Written by aleatorclassicus

November 15, 2013 at 12:00 PM

Posted in Valerius Maximus

Moschus, 5

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A complicated love quadrilateral.

ἤρατο Πὰν Ἀχῶς τᾶς γείτονος, ἤρατο δ’ Ἀχὼ
σκιρτατᾶ Σατύρω, Σάτυρος δ’ ἐπεμήνατο Λύδᾳ.
ὡς Ἀχὼ τὸν Πᾶνα, τόσον Σάτυρος φλέγεν Ἀχώ,
καὶ Λύδα Σατυρίσκον· Ἔρως δ’ ἐσμύχετ’ ἀμοιβᾷ.
ὅσσον γὰρ τήνων τις ἐμίσεε τὸν φιλέοντα,
τόσσον ὁμῶς φιλέων ἠχθαίρετο, πάσχε δ’ ἃ ποίει.
ταῦτα λέγω πᾶσιν τὰ διδάγματα τοῖς ἀνεράστοις·
στέργετε τὼς φιλέοντας, ἵν’ ἢν φιλέητε φιλῆσθε.

Pan loved Echo, his neighbour. Echo loved the skittish Satyr. The Satyr was madly in love with Lyda. As Echo inflamed Pan, so did Satyr Echo and Lyda Satyr. And they all felt love in turn. For just as much as each of them scorned their lover, so was each one detested, being such a lover: each one suffered the same things they were doing themselves. Here’s the lesson I tell to all who are without love: show affection to those who love you, if you would be loved where you feel love.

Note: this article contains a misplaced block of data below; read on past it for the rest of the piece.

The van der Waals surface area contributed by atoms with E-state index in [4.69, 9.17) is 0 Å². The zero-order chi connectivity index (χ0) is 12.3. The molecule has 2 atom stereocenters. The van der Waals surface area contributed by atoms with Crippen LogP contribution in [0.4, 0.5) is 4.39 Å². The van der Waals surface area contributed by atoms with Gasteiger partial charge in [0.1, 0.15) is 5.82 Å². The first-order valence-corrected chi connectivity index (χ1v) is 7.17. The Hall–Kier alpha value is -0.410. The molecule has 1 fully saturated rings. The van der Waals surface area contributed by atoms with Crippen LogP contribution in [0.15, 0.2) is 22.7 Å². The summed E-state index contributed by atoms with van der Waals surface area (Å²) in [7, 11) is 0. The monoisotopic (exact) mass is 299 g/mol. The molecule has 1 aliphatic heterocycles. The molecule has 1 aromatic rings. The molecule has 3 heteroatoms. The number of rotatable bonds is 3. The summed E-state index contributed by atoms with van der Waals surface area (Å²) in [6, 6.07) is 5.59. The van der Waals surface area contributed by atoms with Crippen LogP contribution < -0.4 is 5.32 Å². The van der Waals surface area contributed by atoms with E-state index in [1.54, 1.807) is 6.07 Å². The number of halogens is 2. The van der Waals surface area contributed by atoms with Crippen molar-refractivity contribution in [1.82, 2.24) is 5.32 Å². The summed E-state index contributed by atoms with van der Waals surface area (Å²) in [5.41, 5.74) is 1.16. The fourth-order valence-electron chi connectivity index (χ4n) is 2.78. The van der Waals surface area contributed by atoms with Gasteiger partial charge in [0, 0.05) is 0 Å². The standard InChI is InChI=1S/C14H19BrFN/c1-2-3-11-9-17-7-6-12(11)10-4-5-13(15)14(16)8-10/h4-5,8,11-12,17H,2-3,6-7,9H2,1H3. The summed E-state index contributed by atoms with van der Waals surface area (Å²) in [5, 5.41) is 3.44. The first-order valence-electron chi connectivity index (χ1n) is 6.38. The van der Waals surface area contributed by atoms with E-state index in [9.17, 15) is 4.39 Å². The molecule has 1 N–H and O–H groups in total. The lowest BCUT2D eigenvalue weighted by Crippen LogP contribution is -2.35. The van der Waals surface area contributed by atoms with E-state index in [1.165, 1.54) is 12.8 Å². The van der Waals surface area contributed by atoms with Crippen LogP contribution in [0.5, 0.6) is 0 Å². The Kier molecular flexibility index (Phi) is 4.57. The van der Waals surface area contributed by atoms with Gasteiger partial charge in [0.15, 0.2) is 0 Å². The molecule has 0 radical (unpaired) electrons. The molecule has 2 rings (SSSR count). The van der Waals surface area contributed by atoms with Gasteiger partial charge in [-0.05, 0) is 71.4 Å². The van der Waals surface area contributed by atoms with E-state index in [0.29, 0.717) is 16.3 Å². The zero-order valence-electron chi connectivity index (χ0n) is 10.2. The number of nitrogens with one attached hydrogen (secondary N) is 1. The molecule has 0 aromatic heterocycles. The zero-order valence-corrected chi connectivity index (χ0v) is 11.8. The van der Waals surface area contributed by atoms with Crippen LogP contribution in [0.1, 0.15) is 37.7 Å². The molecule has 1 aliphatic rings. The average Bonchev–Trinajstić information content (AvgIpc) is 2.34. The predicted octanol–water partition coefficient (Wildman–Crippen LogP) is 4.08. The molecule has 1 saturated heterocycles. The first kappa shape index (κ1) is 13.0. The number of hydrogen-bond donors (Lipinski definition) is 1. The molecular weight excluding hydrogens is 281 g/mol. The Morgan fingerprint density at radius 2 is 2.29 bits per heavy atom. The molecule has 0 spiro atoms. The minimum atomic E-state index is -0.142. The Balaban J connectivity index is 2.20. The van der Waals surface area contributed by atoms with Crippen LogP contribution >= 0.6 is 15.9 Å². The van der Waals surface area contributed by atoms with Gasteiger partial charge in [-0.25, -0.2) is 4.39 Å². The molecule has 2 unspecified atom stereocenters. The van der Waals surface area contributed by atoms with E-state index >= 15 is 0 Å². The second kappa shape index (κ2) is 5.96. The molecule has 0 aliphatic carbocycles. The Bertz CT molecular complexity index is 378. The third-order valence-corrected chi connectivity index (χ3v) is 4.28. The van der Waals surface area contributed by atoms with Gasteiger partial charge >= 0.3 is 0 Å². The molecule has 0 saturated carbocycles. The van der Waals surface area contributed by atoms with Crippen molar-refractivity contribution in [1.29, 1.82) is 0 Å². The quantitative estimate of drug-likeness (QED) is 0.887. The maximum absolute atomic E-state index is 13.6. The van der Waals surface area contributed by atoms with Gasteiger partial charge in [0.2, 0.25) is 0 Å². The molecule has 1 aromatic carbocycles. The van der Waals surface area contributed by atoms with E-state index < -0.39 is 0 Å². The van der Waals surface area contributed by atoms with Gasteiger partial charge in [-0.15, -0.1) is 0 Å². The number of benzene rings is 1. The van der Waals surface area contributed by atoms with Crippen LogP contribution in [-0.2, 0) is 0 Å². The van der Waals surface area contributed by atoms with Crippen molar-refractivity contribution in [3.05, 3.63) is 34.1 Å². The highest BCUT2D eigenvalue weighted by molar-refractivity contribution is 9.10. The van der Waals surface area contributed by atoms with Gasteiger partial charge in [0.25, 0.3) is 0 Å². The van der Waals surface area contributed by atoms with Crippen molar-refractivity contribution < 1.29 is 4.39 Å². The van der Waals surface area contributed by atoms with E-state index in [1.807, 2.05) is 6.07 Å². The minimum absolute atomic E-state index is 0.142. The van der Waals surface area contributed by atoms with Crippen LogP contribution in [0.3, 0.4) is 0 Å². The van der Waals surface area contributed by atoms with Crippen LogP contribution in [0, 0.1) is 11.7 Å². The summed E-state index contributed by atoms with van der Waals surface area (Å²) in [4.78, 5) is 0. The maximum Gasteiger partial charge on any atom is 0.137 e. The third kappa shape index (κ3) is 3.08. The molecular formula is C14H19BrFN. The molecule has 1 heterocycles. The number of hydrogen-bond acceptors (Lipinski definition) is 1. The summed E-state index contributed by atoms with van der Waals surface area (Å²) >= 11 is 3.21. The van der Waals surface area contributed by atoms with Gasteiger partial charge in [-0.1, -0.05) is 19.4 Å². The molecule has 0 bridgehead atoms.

Written by aleatorclassicus

November 14, 2013 at 12:00 PM

Posted in Moschus

Sallust, Catiline’s War 8

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Atheniensium res gestae, sicuti ego aestumo, satis amplae magnificaeque fuere, verum aliquanto minores tamen quam fama feruntur. sed quia provenere ibi scriptorum magna ingenia, per terrarum orbem Atheniensium facta pro maxumis celebrantur. ita eorum, qui fecere, virtus tanta habetur, quantum eam verbis potuere extollere praeclara ingenia.

The achievements of the Athenians, as far as I can judge, were ample and distinguished enough, although they were in fact somewhat less than they are said to be by reputation. But because the great talents of the writers were produced in Athens, the Athenians’ deeds are celebrated throughout the world as the greatest. Thus the courage of those who have performed deeds is considered to have reached the heights to which illustrious talents have been able to elevate it in words.

Written by aleatorclassicus

November 13, 2013 at 12:00 PM

Posted in Sallust